Thursday, October 18, 2012

About that exploding toilet,

that reminded me of a non-mechanical boomy failure:
Few years before left the agency I worked for, it was decided that everyone had to attend a class on terrorism: things to watch for, people to notice, that kind of thing.  Of course it included a session on bombs, and one of the subjects brought up was that a lot of common stuff, properly combined, can make an explosive.*

Or improperly.

The guy teaching that part insisted on pulling a lady up front to describe her personal chemistry experiment in the bathroom.  Seems the holidays were approaching, she had family coming and wanted the house spotless, including the toilet(yeah, you probably see where this is going).  So she started with toilet cleaner, added some bleach, added some other stuff, and was shaking some Comet in just prior to scrubbing.  She thought the vapor was dust from the Comet.

When she came to, she was kind of mashed into the wall, the toilet bowl was mostly gone, the family was scared to death and the ambulance was on the way.

Whatever brew of cleaners she put together, the different elements Did Not Play Well Together.  Which led to a couple of days in a hospital, a new toilet and a refurbished bathroom.

Not connected with above, the day I hit the range with Jennifer, Evyl and Weebot, some video was taken of one of the test shots
Came out pretty well

*Wish I'd been online then, and had known about Huffman.


Anonymous said...

ammonia and sodium (or possibly calcium) hypochlorite, cool conditions and albumin as a catalyst.

It's the Olin process for making hydrazine (one of hydrazine's uses is for rocket fuel)

The other possibility (but a bit less likely) is chlorine gas from bleach reacting with ammonia, to give nitrogen trichloride.

It's a dense yellow liquid, waaaay more unstable than nitroglycerine.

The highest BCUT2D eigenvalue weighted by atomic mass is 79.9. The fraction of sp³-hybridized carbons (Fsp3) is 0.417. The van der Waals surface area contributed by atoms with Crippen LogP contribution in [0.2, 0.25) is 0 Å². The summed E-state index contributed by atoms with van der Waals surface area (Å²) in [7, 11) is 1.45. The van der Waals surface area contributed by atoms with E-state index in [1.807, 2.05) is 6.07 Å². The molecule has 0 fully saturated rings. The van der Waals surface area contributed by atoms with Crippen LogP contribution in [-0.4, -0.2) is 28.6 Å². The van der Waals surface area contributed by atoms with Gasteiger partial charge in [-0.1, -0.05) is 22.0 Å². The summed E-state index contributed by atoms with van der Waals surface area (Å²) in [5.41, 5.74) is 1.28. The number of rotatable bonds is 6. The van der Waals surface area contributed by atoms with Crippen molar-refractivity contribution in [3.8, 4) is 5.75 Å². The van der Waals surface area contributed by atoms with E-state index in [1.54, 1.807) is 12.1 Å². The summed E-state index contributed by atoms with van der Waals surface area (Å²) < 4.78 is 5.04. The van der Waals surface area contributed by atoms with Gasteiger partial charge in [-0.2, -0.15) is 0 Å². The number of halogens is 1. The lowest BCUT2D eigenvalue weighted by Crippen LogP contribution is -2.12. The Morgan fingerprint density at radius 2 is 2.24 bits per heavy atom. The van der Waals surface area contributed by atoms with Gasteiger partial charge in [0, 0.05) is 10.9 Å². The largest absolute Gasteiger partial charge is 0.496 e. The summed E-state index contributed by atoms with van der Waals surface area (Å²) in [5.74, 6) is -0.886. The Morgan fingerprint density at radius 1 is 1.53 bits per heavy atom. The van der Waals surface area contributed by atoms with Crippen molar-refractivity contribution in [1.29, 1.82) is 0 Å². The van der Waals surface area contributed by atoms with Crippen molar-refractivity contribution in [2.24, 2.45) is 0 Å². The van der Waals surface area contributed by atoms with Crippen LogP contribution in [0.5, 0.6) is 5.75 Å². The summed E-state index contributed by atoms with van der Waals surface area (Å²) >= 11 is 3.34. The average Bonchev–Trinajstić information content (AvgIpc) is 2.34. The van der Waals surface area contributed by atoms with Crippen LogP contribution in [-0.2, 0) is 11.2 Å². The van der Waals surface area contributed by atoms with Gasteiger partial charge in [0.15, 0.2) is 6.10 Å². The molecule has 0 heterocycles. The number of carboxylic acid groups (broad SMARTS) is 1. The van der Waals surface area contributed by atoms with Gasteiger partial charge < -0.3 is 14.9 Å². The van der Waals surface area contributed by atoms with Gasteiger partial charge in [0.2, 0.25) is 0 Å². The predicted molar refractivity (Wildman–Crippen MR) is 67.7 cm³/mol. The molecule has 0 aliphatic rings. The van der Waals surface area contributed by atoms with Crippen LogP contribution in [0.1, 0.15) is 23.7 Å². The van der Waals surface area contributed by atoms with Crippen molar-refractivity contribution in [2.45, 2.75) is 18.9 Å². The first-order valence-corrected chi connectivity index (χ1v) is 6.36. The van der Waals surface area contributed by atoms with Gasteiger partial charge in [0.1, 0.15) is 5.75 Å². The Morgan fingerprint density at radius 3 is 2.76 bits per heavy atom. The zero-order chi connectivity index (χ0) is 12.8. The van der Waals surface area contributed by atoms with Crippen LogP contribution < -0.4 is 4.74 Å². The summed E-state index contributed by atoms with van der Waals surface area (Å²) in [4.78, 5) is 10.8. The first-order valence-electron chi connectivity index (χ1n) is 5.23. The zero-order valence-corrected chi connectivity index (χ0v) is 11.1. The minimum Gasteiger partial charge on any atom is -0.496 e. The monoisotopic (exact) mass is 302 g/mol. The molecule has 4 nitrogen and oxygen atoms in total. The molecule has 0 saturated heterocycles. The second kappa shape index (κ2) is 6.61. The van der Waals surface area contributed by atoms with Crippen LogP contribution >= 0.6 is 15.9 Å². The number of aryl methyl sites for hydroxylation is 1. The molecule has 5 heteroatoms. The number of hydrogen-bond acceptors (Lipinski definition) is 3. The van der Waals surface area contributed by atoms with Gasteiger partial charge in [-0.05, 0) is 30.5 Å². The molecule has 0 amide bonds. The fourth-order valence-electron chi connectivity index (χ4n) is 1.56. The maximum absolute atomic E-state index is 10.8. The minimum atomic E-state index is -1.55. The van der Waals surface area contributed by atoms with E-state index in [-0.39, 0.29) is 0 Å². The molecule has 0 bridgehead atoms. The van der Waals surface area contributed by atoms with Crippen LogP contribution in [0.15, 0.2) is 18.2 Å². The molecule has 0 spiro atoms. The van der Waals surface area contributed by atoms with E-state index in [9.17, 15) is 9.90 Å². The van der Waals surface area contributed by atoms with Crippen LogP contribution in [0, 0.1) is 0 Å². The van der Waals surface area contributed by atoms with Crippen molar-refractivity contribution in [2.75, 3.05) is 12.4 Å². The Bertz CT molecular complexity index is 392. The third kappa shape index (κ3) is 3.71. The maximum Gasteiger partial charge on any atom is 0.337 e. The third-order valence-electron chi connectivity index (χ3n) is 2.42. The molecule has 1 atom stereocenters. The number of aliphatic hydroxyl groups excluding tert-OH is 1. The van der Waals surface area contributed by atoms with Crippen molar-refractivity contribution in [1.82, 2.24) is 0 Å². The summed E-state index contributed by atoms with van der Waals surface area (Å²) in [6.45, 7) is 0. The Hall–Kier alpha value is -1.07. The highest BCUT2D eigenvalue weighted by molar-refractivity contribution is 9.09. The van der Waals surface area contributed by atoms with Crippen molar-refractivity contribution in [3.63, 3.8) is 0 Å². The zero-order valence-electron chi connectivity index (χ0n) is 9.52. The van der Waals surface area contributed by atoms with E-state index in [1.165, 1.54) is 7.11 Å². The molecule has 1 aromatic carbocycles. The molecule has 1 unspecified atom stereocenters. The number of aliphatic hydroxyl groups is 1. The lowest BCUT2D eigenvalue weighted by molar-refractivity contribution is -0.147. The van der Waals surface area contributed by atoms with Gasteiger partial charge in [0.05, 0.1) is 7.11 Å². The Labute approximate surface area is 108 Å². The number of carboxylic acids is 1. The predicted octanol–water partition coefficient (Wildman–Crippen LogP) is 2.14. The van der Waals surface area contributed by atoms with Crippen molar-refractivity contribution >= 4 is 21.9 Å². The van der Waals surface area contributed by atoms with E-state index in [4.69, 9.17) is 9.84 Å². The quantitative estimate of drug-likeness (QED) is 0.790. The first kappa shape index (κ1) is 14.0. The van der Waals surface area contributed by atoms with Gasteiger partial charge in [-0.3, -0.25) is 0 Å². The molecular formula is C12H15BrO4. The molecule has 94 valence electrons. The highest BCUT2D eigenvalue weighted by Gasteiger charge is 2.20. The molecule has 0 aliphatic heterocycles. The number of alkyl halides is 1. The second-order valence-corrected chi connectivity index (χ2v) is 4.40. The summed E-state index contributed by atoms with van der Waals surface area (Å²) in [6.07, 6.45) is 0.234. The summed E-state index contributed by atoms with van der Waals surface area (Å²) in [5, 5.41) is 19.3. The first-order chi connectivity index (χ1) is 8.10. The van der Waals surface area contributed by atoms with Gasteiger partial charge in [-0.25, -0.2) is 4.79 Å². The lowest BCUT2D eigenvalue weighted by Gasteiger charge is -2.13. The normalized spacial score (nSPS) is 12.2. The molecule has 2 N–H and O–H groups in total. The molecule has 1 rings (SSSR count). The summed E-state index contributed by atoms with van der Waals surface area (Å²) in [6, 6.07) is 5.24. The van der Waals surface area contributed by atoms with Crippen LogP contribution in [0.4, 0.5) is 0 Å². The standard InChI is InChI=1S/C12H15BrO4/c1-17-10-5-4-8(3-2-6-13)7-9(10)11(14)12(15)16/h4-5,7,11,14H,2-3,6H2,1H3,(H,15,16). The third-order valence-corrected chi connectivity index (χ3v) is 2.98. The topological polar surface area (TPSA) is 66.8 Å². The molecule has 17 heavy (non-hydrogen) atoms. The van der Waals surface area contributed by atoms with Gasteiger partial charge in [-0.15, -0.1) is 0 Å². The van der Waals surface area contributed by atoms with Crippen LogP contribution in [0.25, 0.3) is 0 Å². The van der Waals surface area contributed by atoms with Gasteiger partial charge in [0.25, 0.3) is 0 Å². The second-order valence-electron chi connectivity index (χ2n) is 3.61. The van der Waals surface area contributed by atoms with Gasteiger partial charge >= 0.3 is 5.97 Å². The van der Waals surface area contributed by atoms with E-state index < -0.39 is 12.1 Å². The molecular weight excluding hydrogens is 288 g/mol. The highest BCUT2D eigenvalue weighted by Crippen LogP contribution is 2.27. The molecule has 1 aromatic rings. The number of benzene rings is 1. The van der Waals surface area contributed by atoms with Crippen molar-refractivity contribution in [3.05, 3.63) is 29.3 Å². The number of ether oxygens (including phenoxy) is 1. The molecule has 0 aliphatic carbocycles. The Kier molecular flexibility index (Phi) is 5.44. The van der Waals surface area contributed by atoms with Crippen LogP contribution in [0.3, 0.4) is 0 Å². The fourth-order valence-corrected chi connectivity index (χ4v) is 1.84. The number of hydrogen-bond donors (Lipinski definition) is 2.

the ingredients are cheap and the stuff is powerful enough, but it is so, so unstable and sensitive, no one has ever managed to commercialize the stuff.

Nitrogen tri-halides were my fascination when I was a (very nerdy) teenager.

I'd end up behind bars if I had a hobby like that now.

I didn't loose any body parts, but I really thought I'd burst my ear drums when one lot went off unexpectedly.

nitrogen tri-halides are so sensitive, that even the minute movement of shrinkage while it dries, will set the solid ones off.

annon - for obvious reasons

Gerry N. said...

Your video reminds me of an experiment I did with my then new to me .22-250. I was trying different bullets to see which ones "worked" the best. Several then new on the market plastic milk jugs full of water, distance, around 75-100 yards. Conclusion: At that range at those velocities, it didn't make any difference that could be seen. All the jugs disintigrated. I didn't have room to do it further away, but magpies and rockchucks in E Wash. disintigrated at distances of 300-500 yds with any .22 jacketed soft point I tried in it. That's where I saw my first "pink mist".

No hand held video cameras then, just 8mm movies which were short, crappy and expensive. I spent my money on primers, know.

Gerry N.